The Emerging Role of Mobile Computing in Health with Shwetak Patel
Always available remote physiologic monitoring through wearable sensors brings the transformational possibility of health care that empowers patients to conduct self-care, and making self-monitoring a lifelong process. Patients can more effectively manage chronic diseases, and screening for conditions could occur much sooner. It also fundamentally shifts and shares responsibility and creates a true partnership between clinician and patient. Beyond the individual patient, it also creates the potential for population health management in a way that has not been possible before. Shwetak Patel will discuss how the smartphone will play a central role in this vision to a point where the phones themselves will provide many of these physiologic sensing capabilities. He will also discuss the critical role of computer science in mobile health and the future of the field.
Shwetak Patel is the Washington Research Foundation Entrepreneurship Endowed Professor in Computer Science and Engineering at the University of Washington, where he directs the Ubicomp Lab, which develops innovative sensing systems for real-world applications in health, sustainability, and novel interactions. He is also a director at Google working on health care.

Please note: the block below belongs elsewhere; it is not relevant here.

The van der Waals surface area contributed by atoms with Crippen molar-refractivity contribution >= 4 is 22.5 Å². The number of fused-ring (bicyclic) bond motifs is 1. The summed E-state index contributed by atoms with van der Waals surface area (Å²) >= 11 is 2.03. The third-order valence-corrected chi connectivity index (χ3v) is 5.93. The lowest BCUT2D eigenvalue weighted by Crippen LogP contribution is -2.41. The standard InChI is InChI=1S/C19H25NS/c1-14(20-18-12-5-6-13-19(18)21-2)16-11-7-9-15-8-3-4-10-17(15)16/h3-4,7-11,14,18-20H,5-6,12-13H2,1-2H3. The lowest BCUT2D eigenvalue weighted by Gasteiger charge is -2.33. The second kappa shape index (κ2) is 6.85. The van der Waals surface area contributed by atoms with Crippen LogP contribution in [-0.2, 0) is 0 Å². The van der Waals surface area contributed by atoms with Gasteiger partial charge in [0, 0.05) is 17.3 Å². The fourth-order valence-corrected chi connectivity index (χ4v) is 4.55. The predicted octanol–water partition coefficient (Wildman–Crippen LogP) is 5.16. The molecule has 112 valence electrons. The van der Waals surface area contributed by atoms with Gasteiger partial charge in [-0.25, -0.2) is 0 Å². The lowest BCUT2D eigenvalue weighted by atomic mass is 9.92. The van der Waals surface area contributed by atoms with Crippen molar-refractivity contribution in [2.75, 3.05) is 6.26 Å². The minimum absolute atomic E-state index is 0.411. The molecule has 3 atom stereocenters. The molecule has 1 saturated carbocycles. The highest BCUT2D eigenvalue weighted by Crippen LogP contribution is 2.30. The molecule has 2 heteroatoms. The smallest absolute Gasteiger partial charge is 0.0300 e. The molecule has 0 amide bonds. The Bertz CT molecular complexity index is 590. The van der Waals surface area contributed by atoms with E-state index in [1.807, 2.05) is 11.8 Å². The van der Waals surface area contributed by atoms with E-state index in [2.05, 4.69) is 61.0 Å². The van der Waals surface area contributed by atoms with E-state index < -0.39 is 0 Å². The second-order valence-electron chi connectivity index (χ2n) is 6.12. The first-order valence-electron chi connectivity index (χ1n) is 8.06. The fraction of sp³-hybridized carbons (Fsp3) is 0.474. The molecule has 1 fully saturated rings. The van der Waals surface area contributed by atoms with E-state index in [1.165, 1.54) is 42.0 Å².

Patel earned his Bachelor’s and Ph.D. degrees in Computer Science from Georgia Institute of Technology. His numerous honors includes receiving the ACM Prize in Computing, a MacArthur Fellowship, a Sloan Fellowship, a Presidential Early Career Award for Scientists and Engineers (PECASE), MIT TR-35 Award, and a National Academy of Engineering Gilbreth Award. Patel is a Fellow of ACM. He was also a co-founder of a home energy monitoring company called Zensi (acquired by Belkin in 2010), a low-power home wireless sensing company called SNUPI Technologies (acquired by Sears in 2015), and a mobile health company called Senosis Health (acquired by Google in 2017).